as far back as 1798 when today's 155th Infantry Regiment, Aisne-Marne, Meuse-Argonne, St. Mihiel, and Lorraine.
seventh oldest in the US Army, was organized as the The 124th Infantry Regiment was organized from com-
Adams County (Mississippi) Militia. In 1806 the Regiment panies which date back to 1887, and on its shield is a
made the Sabine Campaign, and in 1807 it was mobilized sheathed sword representing participation in the Spanish
for the Burr Insurrection. It fought in the War of 1812, War, a cactus denoting service on the Mexican border, and
and the Creek Indian War; in 1846 it took part in the a fleur-de-lis for service in the first World War; a cross of
Mexican War, and then, as the First Mississippi Volun- red is from the flag of the state of Florida.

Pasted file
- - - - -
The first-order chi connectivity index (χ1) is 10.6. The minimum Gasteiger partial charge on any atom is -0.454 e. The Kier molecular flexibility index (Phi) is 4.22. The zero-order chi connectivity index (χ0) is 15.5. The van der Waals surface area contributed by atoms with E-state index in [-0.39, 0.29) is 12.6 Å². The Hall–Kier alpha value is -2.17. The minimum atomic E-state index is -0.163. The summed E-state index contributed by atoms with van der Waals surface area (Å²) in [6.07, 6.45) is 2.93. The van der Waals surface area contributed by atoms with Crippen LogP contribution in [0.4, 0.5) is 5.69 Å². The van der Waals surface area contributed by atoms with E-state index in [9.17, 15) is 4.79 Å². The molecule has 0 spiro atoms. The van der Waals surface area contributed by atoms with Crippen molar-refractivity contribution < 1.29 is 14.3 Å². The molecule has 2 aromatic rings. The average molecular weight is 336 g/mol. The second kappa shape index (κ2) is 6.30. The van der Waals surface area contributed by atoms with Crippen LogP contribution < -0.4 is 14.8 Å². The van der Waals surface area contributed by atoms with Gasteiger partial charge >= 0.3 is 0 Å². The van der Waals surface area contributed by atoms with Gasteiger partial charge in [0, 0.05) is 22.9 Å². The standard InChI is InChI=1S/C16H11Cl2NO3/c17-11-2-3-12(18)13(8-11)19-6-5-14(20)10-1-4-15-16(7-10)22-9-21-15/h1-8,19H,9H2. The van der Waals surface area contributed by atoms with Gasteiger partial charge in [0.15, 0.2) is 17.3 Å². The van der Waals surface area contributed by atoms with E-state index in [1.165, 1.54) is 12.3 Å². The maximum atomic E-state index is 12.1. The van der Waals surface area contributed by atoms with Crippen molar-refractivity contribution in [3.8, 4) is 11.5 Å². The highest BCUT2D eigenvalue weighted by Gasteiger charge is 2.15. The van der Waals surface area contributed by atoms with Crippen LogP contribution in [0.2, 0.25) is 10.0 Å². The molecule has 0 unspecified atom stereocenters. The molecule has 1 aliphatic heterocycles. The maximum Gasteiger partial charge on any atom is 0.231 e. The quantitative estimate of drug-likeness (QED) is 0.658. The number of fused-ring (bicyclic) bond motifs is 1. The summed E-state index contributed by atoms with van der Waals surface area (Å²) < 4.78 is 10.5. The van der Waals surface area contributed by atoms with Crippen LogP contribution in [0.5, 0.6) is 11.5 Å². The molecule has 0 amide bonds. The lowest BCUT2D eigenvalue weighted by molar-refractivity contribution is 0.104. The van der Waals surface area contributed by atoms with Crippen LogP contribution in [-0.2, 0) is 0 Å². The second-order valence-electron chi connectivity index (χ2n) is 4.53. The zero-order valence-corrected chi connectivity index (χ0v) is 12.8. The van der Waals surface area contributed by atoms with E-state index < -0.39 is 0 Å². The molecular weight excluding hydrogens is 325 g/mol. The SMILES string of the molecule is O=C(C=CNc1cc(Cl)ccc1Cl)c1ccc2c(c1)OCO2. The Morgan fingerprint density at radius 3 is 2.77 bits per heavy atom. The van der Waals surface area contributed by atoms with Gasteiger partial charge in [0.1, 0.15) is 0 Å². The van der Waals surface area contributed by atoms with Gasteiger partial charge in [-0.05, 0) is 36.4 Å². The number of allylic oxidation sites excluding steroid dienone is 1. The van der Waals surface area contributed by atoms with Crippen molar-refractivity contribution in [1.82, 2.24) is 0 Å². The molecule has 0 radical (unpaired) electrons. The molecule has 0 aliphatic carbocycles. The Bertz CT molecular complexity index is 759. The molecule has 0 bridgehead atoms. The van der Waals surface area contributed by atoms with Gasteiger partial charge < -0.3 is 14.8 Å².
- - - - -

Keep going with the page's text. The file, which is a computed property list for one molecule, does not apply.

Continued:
teers, it participated in the War Between the States. When Like the infantrymen, the artillerymen, too, are from
the first World War broke out it was stationed on the the Deep South; the 114th Field Artillery from Mississippi,
Mexican Border, was soon reorganized and saw overseas the 116th from Florida, the-117th from Alabama, and the
service wih the 39th Division. 149th from Florida.
On the regimental crest is the unit's motto, "Stand Fast" Exclusive of those states below the Mason-Dixon line,
31st Division Headquarters building, Camp Blanding
,, .... ..'
New York and Pennsylvania had the greatest.numbers of The new year brought with it a new era for soldiers of
men in the Division, but there were men to be found the Dixie Division. On January 2, a program of intensive
from each of the 48 in the Dixie Division. training began.
Under the command of Major General John C. Persons, First, the soldier must learn to walk and talk-in basic